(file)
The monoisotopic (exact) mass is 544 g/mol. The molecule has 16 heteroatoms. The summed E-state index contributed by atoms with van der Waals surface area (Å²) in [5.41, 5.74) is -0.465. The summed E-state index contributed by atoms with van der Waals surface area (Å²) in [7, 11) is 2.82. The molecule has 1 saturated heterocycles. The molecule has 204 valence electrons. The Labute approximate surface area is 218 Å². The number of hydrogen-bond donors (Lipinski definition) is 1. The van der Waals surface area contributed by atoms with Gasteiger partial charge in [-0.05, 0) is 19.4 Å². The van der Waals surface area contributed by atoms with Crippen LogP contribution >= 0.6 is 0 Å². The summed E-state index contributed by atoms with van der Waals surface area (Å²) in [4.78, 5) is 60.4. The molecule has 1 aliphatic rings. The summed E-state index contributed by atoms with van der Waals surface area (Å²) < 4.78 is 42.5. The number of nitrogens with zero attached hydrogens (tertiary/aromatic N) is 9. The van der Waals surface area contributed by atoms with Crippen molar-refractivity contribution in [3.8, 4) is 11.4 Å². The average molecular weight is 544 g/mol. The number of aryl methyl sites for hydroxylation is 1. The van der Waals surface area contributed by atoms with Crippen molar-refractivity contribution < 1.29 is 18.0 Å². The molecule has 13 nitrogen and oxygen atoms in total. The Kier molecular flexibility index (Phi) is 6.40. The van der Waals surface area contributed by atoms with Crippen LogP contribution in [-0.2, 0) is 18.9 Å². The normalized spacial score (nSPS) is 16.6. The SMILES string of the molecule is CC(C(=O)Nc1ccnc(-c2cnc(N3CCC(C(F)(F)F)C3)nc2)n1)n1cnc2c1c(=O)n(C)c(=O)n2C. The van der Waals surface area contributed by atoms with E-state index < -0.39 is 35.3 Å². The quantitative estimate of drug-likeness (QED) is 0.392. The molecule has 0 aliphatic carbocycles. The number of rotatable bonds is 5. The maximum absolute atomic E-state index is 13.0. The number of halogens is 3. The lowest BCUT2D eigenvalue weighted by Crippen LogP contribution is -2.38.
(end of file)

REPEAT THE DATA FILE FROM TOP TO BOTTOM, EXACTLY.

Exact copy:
The monoisotopic (exact) mass is 544 g/mol. The molecule has 16 heteroatoms. The summed E-state index contributed by atoms with van der Waals surface area (Å²) in [5.41, 5.74) is -0.465. The summed E-state index contributed by atoms with van der Waals surface area (Å²) in [7, 11) is 2.82. The molecule has 1 saturated heterocycles. The molecule has 204 valence electrons. The Labute approximate surface area is 218 Å². The number of hydrogen-bond donors (Lipinski definition) is 1. The van der Waals surface area contributed by atoms with Gasteiger partial charge in [-0.05, 0) is 19.4 Å². The van der Waals surface area contributed by atoms with Crippen LogP contribution >= 0.6 is 0 Å². The summed E-state index contributed by atoms with van der Waals surface area (Å²) in [4.78, 5) is 60.4. The molecule has 1 aliphatic rings. The summed E-state index contributed by atoms with van der Waals surface area (Å²) < 4.78 is 42.5. The number of nitrogens with zero attached hydrogens (tertiary/aromatic N) is 9. The van der Waals surface area contributed by atoms with Crippen molar-refractivity contribution in [3.8, 4) is 11.4 Å². The average molecular weight is 544 g/mol. The number of aryl methyl sites for hydroxylation is 1. The van der Waals surface area contributed by atoms with Crippen molar-refractivity contribution < 1.29 is 18.0 Å². The molecule has 13 nitrogen and oxygen atoms in total. The Kier molecular flexibility index (Phi) is 6.40. The van der Waals surface area contributed by atoms with Crippen LogP contribution in [-0.2, 0) is 18.9 Å². The normalized spacial score (nSPS) is 16.6. The SMILES string of the molecule is CC(C(=O)Nc1ccnc(-c2cnc(N3CCC(C(F)(F)F)C3)nc2)n1)n1cnc2c1c(=O)n(C)c(=O)n2C. The van der Waals surface area contributed by atoms with E-state index < -0.39 is 35.3 Å². The quantitative estimate of drug-likeness (QED) is 0.392. The molecule has 0 aliphatic carbocycles. The number of rotatable bonds is 5. The maximum absolute atomic E-state index is 13.0. The number of halogens is 3. The lowest BCUT2D eigenvalue weighted by Crippen LogP contribution is -2.38.